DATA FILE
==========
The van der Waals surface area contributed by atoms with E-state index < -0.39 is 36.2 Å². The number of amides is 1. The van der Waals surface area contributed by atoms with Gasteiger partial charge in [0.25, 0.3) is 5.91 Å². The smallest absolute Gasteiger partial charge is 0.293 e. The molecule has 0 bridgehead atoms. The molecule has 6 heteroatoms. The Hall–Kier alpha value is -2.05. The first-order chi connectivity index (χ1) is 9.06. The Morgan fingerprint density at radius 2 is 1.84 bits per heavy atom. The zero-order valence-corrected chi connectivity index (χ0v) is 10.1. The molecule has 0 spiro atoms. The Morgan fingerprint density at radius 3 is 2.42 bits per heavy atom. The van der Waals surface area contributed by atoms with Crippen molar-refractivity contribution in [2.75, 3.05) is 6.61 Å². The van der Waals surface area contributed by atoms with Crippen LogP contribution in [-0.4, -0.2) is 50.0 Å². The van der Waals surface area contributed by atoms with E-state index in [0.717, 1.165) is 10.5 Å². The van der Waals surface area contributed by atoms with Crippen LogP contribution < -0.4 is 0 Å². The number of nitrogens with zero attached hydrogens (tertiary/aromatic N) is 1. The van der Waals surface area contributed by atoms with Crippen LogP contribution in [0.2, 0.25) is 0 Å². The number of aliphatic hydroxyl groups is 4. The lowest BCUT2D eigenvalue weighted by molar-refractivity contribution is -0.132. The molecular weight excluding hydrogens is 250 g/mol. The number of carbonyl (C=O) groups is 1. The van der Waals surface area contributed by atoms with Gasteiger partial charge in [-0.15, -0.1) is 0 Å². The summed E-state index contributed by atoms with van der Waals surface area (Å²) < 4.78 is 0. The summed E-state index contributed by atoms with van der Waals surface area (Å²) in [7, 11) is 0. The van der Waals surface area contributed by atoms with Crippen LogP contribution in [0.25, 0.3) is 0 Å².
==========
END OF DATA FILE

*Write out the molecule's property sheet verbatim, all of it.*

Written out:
The van der Waals surface area contributed by atoms with E-state index < -0.39 is 36.2 Å². The number of amides is 1. The van der Waals surface area contributed by atoms with Gasteiger partial charge in [0.25, 0.3) is 5.91 Å². The smallest absolute Gasteiger partial charge is 0.293 e. The molecule has 0 bridgehead atoms. The molecule has 6 heteroatoms. The Hall–Kier alpha value is -2.05. The first-order chi connectivity index (χ1) is 9.06. The Morgan fingerprint density at radius 2 is 1.84 bits per heavy atom. The zero-order valence-corrected chi connectivity index (χ0v) is 10.1. The molecule has 0 spiro atoms. The Morgan fingerprint density at radius 3 is 2.42 bits per heavy atom. The van der Waals surface area contributed by atoms with Crippen molar-refractivity contribution in [2.75, 3.05) is 6.61 Å². The van der Waals surface area contributed by atoms with Crippen LogP contribution in [-0.4, -0.2) is 50.0 Å². The van der Waals surface area contributed by atoms with E-state index in [0.717, 1.165) is 10.5 Å². The van der Waals surface area contributed by atoms with Crippen LogP contribution < -0.4 is 0 Å². The number of nitrogens with zero attached hydrogens (tertiary/aromatic N) is 1. The van der Waals surface area contributed by atoms with Crippen LogP contribution in [0.2, 0.25) is 0 Å². The number of aliphatic hydroxyl groups is 4. The lowest BCUT2D eigenvalue weighted by molar-refractivity contribution is -0.132. The molecular weight excluding hydrogens is 250 g/mol. The number of carbonyl (C=O) groups is 1. The van der Waals surface area contributed by atoms with Gasteiger partial charge in [-0.15, -0.1) is 0 Å². The summed E-state index contributed by atoms with van der Waals surface area (Å²) < 4.78 is 0. The summed E-state index contributed by atoms with van der Waals surface area (Å²) in [7, 11) is 0. The van der Waals surface area contributed by atoms with Crippen LogP contribution in [0.25, 0.3) is 0 Å².